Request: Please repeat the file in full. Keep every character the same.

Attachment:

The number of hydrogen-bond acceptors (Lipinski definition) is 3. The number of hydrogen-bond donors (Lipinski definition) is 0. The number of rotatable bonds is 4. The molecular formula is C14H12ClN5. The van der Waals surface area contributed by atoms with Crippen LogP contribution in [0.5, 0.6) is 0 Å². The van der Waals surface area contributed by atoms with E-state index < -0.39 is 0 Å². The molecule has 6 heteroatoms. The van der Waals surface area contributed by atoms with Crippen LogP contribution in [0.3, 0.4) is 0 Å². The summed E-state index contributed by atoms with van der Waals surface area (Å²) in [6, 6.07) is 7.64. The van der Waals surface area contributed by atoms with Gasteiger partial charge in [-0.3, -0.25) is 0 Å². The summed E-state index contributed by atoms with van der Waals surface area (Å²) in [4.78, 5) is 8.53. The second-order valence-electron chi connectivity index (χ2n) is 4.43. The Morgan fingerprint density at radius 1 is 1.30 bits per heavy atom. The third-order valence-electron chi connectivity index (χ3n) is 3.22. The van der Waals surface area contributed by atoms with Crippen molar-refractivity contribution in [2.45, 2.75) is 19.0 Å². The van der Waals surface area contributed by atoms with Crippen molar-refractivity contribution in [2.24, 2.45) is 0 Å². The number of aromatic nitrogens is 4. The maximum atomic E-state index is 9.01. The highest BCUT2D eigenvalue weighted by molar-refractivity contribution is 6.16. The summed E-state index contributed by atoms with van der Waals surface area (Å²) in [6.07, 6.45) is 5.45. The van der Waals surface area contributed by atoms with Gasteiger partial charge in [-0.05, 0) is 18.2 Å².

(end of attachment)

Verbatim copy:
The number of hydrogen-bond acceptors (Lipinski definition) is 3. The number of hydrogen-bond donors (Lipinski definition) is 0. The number of rotatable bonds is 4. The molecular formula is C14H12ClN5. The van der Waals surface area contributed by atoms with Crippen LogP contribution in [0.5, 0.6) is 0 Å². The van der Waals surface area contributed by atoms with E-state index < -0.39 is 0 Å². The molecule has 6 heteroatoms. The van der Waals surface area contributed by atoms with Crippen LogP contribution in [0.3, 0.4) is 0 Å². The summed E-state index contributed by atoms with van der Waals surface area (Å²) in [6, 6.07) is 7.64. The van der Waals surface area contributed by atoms with Gasteiger partial charge in [-0.3, -0.25) is 0 Å². The summed E-state index contributed by atoms with van der Waals surface area (Å²) in [4.78, 5) is 8.53. The second-order valence-electron chi connectivity index (χ2n) is 4.43. The Morgan fingerprint density at radius 1 is 1.30 bits per heavy atom. The third-order valence-electron chi connectivity index (χ3n) is 3.22. The van der Waals surface area contributed by atoms with Crippen molar-refractivity contribution in [2.45, 2.75) is 19.0 Å². The van der Waals surface area contributed by atoms with Crippen molar-refractivity contribution in [2.24, 2.45) is 0 Å². The number of aromatic nitrogens is 4. The maximum atomic E-state index is 9.01. The highest BCUT2D eigenvalue weighted by molar-refractivity contribution is 6.16. The summed E-state index contributed by atoms with van der Waals surface area (Å²) in [6.07, 6.45) is 5.45. The van der Waals surface area contributed by atoms with Gasteiger partial charge in [-0.05, 0) is 18.2 Å².